Quotes I Like :)

“A health to the man on the trail this night: may his grub hold out; may his dogs keep their legs; may his matches never miss fire.” ~Jack London, To the Man on the Trail

“she spent a good deal of time working in the tiny plot of ground in front of the cottage. She was a woman whose flowers were part of her life.” ~Agatha Christie, Three Act Tragedy

“If I had a flower for every time I thought of you . . . I could walk through my garden forever.” ~Alfred Tennyson

“For there is a greater story – a deeper story. A story which rules all stories. And a story of which you are a part.” ~Alister McGrath, The Aedyn Chronicles, Chosen Ones

“Contentment has a depth to it that can’t be as easily flipped on and off as happiness. I’ve discovered that happiness is too fickle an emotion.” ~Lee Bannister, The Cowboy’s Homecoming

“I can’t imagine a man really enjoying a book and reading it only once.” ~C.S. Lewis

“Sunshine is delicious, rain is refreshing, wind braces us up, snow is exhilarating; there is really no such thing as bad weather, only different kinds of  good weather.” ~John Ruskin

“love is a great builder of bridges . . .” ~Mary Stewart, Wildfire at Midnight

“I am so glad I live in a world where there are Octobers.” ~L.M. Montgomery, Anne of Green Gables

“People say nothing is impossible, but I do nothing everyday.” ~A.A. Milne

“Books and Crannies was a place of wonder. Rows upon rows of books, many of them tattered, charred, and ancient looking, filled every shelf and corner nearly all the way to the high ceiling. Tall books, skinny books, books about daggerfish, books about the linage of the kings of Skree, books about the rise and fall of the use of sugarberries in cake, books of legend about Anniera, books about books about other books, all organized according to subject in a maze of shelves.” ~Andrew Peterson, On the Edge of the Dark Sea of Darkness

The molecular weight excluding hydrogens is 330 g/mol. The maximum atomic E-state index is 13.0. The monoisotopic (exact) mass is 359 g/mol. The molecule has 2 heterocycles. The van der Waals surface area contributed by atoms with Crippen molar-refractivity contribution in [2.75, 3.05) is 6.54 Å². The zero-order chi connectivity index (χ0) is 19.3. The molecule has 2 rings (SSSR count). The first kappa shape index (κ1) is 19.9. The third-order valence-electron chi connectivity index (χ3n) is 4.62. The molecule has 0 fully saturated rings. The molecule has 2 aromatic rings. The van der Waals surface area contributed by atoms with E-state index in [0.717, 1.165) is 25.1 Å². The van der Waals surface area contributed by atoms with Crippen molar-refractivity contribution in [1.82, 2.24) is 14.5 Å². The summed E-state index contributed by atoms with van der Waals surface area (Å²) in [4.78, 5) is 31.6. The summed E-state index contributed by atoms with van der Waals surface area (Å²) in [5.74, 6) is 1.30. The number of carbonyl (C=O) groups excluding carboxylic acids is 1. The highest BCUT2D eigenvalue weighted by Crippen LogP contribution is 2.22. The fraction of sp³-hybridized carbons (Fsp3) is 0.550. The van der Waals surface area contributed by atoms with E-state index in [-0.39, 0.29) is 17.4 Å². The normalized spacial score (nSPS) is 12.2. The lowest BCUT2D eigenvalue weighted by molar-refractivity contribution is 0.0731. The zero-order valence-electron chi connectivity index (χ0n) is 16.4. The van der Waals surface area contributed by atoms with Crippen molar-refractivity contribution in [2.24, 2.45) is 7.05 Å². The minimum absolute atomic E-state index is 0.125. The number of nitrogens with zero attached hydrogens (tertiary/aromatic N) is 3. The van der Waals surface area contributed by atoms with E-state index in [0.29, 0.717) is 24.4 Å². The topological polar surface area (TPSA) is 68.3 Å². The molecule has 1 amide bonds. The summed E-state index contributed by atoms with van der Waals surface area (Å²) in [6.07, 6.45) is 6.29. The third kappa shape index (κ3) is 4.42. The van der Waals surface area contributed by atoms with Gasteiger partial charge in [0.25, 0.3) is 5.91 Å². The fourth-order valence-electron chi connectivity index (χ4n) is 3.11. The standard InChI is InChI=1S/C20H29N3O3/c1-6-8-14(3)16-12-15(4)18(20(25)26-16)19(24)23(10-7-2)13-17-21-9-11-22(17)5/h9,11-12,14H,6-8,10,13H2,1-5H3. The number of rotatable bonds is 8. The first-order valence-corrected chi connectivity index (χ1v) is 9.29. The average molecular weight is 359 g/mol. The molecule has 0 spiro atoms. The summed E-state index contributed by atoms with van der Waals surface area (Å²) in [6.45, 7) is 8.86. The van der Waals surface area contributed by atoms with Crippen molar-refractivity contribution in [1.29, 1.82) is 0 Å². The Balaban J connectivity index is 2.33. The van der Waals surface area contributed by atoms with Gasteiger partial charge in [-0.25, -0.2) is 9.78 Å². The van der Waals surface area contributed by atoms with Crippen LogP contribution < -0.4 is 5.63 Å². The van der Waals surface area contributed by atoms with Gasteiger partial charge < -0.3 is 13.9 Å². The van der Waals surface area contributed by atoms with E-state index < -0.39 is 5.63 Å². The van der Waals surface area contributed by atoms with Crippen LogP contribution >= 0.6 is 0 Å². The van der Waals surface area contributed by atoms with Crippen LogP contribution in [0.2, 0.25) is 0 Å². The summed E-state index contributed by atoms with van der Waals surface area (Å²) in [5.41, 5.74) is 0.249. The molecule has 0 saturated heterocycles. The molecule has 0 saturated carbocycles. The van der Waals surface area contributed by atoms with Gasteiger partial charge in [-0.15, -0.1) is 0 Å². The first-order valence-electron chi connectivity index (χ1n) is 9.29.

“The cold northern sky was brilliant with stars. The cabin, its logs half smothered in dying masses of verdure which had climbed about it during the summer, was built on the summit of one of the wind-cropped ridges which are called mountains in the far north. Into that north swept infinite wilderness, white and gray where the starlit tops of the spruce rose up at their feet, black in the distance. From somewhere out of it there came  the low, weeping monotone of surf beating on a shore.” ~James Oliver Curwood, Flower of the North

“Through vast distances the forests he loved seemed to whisper it to him, and ahead of him the river seemed to look back, nodding over its shoulder, beckoning to him, telling him the word of the forests was true. It streamed on  lazily, half a mile wide, as if resting for the splashing and roaring rush it would make among the rocks of the next rapids, and in its indolence it sang the low and everlasting song of deep and slowly passing water.”  ~James Oliver Curwood, The Flaming Forest

“The front window was loaded with pile upon pile of  leather-bound volumes, some new, some antique. The display was not quite so neat as those in neighboring windows, but it did suggest an admirable passion for reading.” ~Tasha Alexander, Death in the Floating City

“And then there were the books, so many books, more than I had ever seen in one place at one time: adventures, histories, fairytales, jostled together on huge shelves on either side of the fireplace. Once I dared pull on down, selected for no better reason than a particularly pretty spine. I ran my hand over the musty cover, opened it and read the carefully printed name: TIMOTHY HARTFORD. Then I turned the thick pages, breathed mildewed dust and was transported to another place and time.” ~Kate Morton, The House at Riverton

“Aslan is on the move . . . ” ~Mr. Beaver, The Lion, the Witch and the Wardrobe

“I do like a road, because you can be always wondering what is at the end of it.” ~L.M. Montgomery, The Story Girl

“What d’you want to go and find a dragon for, at this time of year, and me with my hands full?” ~J.R.R. Tolkien

“Wrong will be right, when Aslan comes in sight,

At the sound of his roar, sorrows will be no more,

When he bares his teeth, winter meets its death,

And when he shakes his mane, we shall have spring again.” ~Mr. Beaver, The Lion, the Witch and the Wardrobe